From Estonia, with flute
WORTHINGTON -- When the "Amazing" Worthington City Band assembles for concerts at 7:30 p.m. both today and tomorrow in the historic Chautauqua Park band shell, under the baton of Jon Loy for a fifth straight year, American marches and patriotic songs will fittingly be on the programs.
But one of the band's 60-plus instrumentalists will be experiencing the familiar strains of John Philip Sousa's "The Stars and Stripes Forever," among other numbers, for the first time.
That's because flutist Raul Gross, 17, a native of Estonia, has only been in the United States since June 16, although his excellent English skills belie the fact this is his initial visit here.
"The thing with languages is that most Estonians speak several because it's a small country and we have to know them to get a job," shrugged the slender, blonde teen who took a break from reading "War and Peace"-- in Russian -- for a Tuesday morning interview.
"There are only 1.3 million people in Estonia, which is less than Minnesota's population," said Gross, who is fluent in Estonian, Russian, English (having studied it since second grade) and has begun learning German.
For the geographically challenged, Gross readily reminds that Estonia shares borders with Latvia and Russia, and is across the sea from Finland and Sweden.
Gross, who hails from Viimsi, a suburb of the Estonian capital Tallinn, landed in Worthington for the summer courtesy of a 10-year pen pal relationship with Oliver Wolyniec, a Worthington High School rising junior.
"When Oliver was in first grade, we sent Raul an Operation Christmas Child box, and four months later he sent a thank-you note," explained Paula Wolyniec, Oliver's mother. "They've been writing ever since, and exchanging birthday and Christmas gifts.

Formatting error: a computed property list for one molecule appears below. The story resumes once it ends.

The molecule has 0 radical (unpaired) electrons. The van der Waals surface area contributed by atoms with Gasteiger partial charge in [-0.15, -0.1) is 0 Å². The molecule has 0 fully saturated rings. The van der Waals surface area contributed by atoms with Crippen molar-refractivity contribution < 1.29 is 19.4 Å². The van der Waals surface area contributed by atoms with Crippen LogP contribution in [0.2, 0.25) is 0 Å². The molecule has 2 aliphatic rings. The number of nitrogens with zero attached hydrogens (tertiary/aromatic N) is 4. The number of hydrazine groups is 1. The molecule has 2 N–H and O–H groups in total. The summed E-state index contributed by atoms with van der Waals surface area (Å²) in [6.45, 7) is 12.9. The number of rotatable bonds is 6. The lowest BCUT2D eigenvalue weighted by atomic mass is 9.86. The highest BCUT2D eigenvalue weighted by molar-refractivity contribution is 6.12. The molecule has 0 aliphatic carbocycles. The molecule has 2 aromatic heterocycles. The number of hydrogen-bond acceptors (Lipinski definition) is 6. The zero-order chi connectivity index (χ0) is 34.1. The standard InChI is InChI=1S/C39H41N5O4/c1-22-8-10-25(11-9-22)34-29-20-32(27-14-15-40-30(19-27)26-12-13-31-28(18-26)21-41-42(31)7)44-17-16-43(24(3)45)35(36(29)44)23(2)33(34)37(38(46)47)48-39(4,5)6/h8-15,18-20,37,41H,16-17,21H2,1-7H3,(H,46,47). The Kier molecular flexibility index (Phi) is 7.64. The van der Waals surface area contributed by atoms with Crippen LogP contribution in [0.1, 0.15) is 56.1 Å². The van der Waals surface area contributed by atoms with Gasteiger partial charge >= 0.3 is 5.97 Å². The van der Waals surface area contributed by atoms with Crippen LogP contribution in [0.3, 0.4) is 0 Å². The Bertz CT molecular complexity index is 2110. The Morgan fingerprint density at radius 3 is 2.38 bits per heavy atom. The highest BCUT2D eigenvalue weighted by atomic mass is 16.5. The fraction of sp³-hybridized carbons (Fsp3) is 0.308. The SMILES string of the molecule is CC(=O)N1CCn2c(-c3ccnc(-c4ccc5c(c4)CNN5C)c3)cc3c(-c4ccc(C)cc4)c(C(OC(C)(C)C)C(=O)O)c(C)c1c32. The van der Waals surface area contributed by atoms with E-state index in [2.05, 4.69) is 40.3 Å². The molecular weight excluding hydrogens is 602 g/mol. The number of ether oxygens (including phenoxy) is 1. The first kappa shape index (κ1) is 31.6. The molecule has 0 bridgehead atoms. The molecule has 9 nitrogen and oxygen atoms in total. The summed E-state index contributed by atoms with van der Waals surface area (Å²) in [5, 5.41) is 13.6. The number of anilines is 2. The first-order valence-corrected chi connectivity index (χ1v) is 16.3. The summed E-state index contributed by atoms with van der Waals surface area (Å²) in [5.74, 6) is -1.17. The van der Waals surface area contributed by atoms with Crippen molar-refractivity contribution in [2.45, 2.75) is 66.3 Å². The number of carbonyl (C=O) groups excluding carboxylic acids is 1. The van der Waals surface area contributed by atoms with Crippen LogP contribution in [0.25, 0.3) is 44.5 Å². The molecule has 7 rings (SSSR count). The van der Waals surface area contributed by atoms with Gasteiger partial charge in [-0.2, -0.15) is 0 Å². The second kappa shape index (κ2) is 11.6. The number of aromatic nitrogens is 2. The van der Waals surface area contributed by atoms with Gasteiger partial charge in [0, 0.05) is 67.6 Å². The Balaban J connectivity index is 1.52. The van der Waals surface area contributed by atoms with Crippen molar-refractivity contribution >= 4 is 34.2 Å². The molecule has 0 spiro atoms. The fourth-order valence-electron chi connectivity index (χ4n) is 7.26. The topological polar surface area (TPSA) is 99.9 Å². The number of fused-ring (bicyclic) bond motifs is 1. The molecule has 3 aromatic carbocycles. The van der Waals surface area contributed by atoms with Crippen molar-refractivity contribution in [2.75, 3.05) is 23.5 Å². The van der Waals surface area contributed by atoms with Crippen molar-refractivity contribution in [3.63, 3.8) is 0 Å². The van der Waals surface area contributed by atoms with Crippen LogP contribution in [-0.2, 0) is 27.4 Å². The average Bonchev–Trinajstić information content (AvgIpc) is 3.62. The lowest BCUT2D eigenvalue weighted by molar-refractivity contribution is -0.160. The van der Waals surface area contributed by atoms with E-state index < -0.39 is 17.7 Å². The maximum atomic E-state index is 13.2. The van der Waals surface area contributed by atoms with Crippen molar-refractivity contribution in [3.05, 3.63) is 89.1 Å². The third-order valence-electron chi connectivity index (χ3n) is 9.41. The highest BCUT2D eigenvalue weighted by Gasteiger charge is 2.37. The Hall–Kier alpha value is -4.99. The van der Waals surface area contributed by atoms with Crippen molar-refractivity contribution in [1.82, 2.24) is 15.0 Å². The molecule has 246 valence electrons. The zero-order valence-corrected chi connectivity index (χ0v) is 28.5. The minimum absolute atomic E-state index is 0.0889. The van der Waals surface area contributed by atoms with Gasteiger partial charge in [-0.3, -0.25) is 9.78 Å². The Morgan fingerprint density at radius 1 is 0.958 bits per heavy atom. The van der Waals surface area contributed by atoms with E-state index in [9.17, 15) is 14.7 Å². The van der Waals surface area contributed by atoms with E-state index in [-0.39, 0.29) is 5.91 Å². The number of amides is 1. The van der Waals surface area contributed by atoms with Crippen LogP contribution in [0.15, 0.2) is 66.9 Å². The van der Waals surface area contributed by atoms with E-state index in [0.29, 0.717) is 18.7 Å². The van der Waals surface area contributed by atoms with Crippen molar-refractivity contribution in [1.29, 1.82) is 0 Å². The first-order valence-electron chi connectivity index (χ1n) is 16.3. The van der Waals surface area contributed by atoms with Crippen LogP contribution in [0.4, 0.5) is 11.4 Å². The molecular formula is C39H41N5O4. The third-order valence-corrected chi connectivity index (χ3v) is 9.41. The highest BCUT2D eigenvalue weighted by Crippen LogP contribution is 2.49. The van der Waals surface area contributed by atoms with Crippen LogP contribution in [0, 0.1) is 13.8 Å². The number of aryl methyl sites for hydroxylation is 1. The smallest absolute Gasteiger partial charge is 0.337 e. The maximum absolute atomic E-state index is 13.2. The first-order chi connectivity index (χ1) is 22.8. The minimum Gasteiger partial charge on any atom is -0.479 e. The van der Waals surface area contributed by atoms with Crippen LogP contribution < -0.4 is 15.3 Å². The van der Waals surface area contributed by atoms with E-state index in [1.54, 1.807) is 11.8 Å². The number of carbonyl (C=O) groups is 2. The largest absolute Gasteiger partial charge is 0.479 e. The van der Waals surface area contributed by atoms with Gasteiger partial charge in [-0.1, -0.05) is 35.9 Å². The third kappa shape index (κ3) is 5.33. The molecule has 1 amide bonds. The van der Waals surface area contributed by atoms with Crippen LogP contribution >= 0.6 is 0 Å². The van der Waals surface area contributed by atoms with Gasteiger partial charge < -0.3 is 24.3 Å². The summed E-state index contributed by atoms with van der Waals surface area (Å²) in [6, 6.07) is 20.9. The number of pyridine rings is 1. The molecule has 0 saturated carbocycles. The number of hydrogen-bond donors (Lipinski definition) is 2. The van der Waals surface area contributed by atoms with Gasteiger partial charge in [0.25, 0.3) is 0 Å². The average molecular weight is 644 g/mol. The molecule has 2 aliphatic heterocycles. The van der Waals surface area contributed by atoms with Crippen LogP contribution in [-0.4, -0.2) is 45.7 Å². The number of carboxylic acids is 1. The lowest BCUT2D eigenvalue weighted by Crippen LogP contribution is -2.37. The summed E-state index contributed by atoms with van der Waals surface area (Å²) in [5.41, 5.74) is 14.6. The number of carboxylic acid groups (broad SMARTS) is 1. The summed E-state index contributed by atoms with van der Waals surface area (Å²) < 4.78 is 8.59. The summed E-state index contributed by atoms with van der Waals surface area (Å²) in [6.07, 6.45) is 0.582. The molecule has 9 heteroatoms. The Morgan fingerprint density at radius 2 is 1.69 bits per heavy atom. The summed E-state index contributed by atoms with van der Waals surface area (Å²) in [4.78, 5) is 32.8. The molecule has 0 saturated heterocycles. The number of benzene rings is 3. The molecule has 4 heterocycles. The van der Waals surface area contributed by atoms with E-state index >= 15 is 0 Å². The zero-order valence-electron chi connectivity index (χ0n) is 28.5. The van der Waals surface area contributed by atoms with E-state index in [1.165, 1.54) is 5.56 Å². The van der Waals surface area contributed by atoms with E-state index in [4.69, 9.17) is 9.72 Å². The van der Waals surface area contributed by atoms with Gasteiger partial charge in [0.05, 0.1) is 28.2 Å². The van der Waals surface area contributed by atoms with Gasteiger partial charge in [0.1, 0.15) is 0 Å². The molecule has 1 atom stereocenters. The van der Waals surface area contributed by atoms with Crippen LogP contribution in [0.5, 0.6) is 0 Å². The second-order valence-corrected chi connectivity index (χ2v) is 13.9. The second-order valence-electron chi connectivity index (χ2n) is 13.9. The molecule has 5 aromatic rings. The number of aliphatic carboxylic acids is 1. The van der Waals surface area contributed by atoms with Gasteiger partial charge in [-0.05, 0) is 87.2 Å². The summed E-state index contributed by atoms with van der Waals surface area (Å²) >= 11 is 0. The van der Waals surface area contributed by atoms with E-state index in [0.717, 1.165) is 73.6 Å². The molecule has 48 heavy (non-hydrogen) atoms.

"When we traveled to Germany with the city band in July 2011, we later visited Raul and his family in Estonia," shared Wolyniec, a Worthington Middle School sixth-grade teacher and social studies specialist who is an enthusiastic and able world traveler.
"We wrote so many letters that I got to know them [the Wolyniec family] quite well," assured Gross, who said he feels very comfortable with the Wolyniecs. "They've made me very welcome in their home."
Gross is impressed with the friendliness of most Americans in general, having already traveled with Oliver to and from Tennessee for a church youth mission project.
"Here, people say 'hi' to you on the street, at a store, or the customer service agents say, 'I'll be with you in a minute,'" said Gross. "It's different than in Estonia. Estonians are not as talkative, not very emotional and don't give compliments as easily."
Gross may be an exception to his own description; he freely admits to having quickly developed a taste for Wendy's hamburgers, and he loved the chili he tasted in Tennessee, as well as salmon served at the Wolyniec home.
Baseball, which Oliver plays for the Worthington VFW team, was more alien to him; soccer and tennis have been his sports of preference.
"Baseball ... it's interesting, but like every new sport, I don't understand everything yet," Gross confessed. "I have seen a few games, but I need to see more to understand something of baseball."